The Complete Beginner’s Guide To Starting A Druid In D&D

Powered by Geek & Sundry

We’ve already looked at starting Wizards, so today we’re going to talk about Druids. Just like last time, we suggest you check out great tips for new RPG players to help setup your character and those articles are a great place to start as they will help you get the most out of your new roleplay experience and get you thinking about your back story and how you want your Druid to play. This article is going to focus on filling in your stat sheet and deciding what spells you should take, instead of your backstory (which is REALLY important).


Before jumping into the meat, I want to take a moment to describe what a Druid in D&D actually is. I would rather you choose the Druid with a full understanding of what that means, and not expect to have some crazy forest ninja who leads from the front (those are Rangers) like I did the first time I played. Don’t let the armour fool you!

At their core, Druids are nature wizards. They have the same amount and breakdown of spell slots as a Wizard does, with the only exception being that wizards learn one additional cantrip and have a much larger pool of spells to choose. What do druids get? All of their magic is focused on nature and life. Unlike wizards, druids can learn healing spells, can wear up to medium armour, carry a shield and even have some pretty cool weapon proficiencies (despite the fact they will not wear armour or use shields that are made of metal).


Statistics in D&D represent how your character interacts with the world and what they can (and cannot) accomplish. Work with your DM to ensure you are generating your statistics the same as the rest of your group and whatever method chosen, you will generate 6 different numbers; 1 for each attribute. When you have your numbers, it’s important to prioritize your statistics to get the most out of them. First, take the highest statistic and use it for your Wisdom score. As you are able to wear medium armour, you want to make sure you are maxing your AC (how hard it is for creatures to hit you in combat) at a +2, which means giving it a 14 or 15, if you have it available. Finally, constitution should be one of your higher stats. This gives you more hit points every time you level and makes it harder for your character to die. Follow this as a good how to:

Wisdom -> Dexterity (max 15) -> Constitution -> Charisma (trust me) -> Intelligence -> Strength


At level 1, a Druid knows 2 cantrips and a number of level 1 spells equal to their level (1) + their Wisdom modifier. For the purpose of this article, let’s assume you have 5 spells and we’ll walk through some great choices.

For your starting cantrips, I recommend Shillelagh and Thorn Whip. I like Shillelagh at early levels because you can turn the club or quarterstaff (one of the starting weapons you should choose) into a magical weapon that does D8 damage. This is why you can treat Strength as a dump stat. The spell allows you to use your spell attack modifier for melee attacks and does a blanket D8. Keep in mind that you still add your spellcasting ability to damage rolls so as you level and that as it gets better, it will start adding some more damage. Thorn Whip is a typical ranged attack cantrip that has the bonus of being able to pull the affected target towards you, so make sure you are always hanging out at your maximum 30 feet (you are still a somewhat squishy nature Wizard).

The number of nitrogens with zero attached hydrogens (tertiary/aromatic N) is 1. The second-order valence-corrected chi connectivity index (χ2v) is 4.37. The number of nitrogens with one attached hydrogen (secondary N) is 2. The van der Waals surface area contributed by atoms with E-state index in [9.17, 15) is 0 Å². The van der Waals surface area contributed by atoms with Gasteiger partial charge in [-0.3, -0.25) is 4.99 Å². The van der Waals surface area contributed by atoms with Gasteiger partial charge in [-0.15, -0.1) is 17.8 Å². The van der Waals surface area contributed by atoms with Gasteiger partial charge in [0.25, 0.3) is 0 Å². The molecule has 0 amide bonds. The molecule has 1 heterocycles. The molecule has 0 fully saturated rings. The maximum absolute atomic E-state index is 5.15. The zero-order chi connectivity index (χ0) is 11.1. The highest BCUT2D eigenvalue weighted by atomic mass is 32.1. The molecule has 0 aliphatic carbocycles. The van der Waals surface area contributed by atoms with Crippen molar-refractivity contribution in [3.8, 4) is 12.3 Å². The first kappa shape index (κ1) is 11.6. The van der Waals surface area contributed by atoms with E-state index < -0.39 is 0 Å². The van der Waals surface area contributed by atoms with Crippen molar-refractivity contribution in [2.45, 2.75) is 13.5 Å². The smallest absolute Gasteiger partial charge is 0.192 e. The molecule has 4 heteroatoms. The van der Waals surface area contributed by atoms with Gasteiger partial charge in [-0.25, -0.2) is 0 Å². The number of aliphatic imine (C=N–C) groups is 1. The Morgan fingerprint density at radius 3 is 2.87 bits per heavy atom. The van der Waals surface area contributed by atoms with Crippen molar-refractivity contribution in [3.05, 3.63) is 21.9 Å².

You have healing spells, so ALWAYS take them. Your two first spells should be Healing Word and Cure Wounds. This gives you versatility to heal a target at range with Healing Word, or use the much more powerful Cure Wounds if you are close enough to touch the target. Do not run past the big angry melee monster to heal a party member unless you don’t mind getting punched but trust me when I say that you absolutely do mind being punched. Cure Wounds when it is safe to do so, Healing Word the rest of the time. Next you should look for a combat focused spell and unfortunately Druids only have Thunderwave to choose. Remember, Thunderwave can hurt your friends, so don’t kill the ox pulling your party’s wagon, like I did. I recommend Entangle next as it allows you to restrain an enemy, making all of the fighters in your group have advantage when attacking the target.

The last thing I will mention about Druid spells is that, unlike a Wizard’s spellbook, you’re not stuck knowing these spells forever (except cantrips, you break it, you bought it). During any long rest, a Druid can swap out their spells, so feel free to play around with all of them and see what you like.


Playing with only the Player’s Handbook (as there are additional options in supplements and Unearthed Arcanas), you have two choices; Circle of the Land or Circle of the Moon. Druids of the Circle of the Land embrace spellcasting and truly become nature Wizards. You learn a new cantrip, bringing your totals in line with those of Wizards, and at different levels you will learn new spells that do not count towards your limit and you always have prepared. The lists in the Player’s Handbook are cumulative so at 9th level, you will know all of them, all the time.

Druids of the Circle of the Moon focus on their shape shifting abilities. They can transform into larger creatures and at a much earlier level. Eventually, their beast attacks will count as magical and you can even turn into an elemental. Keep in mind that you don’t have to be a brown bear all the time and you can still provide a lot of use to the party in your non-Beast form by casting spells and using cantrips. Of course, it never hurts to have an emergency bear on stand by. No one expects an emergency bear.

Do you have any tips for new Druids? Let us know in the comments!

Image Credits: Wizards of the Coast

Top Stories
Trending Topics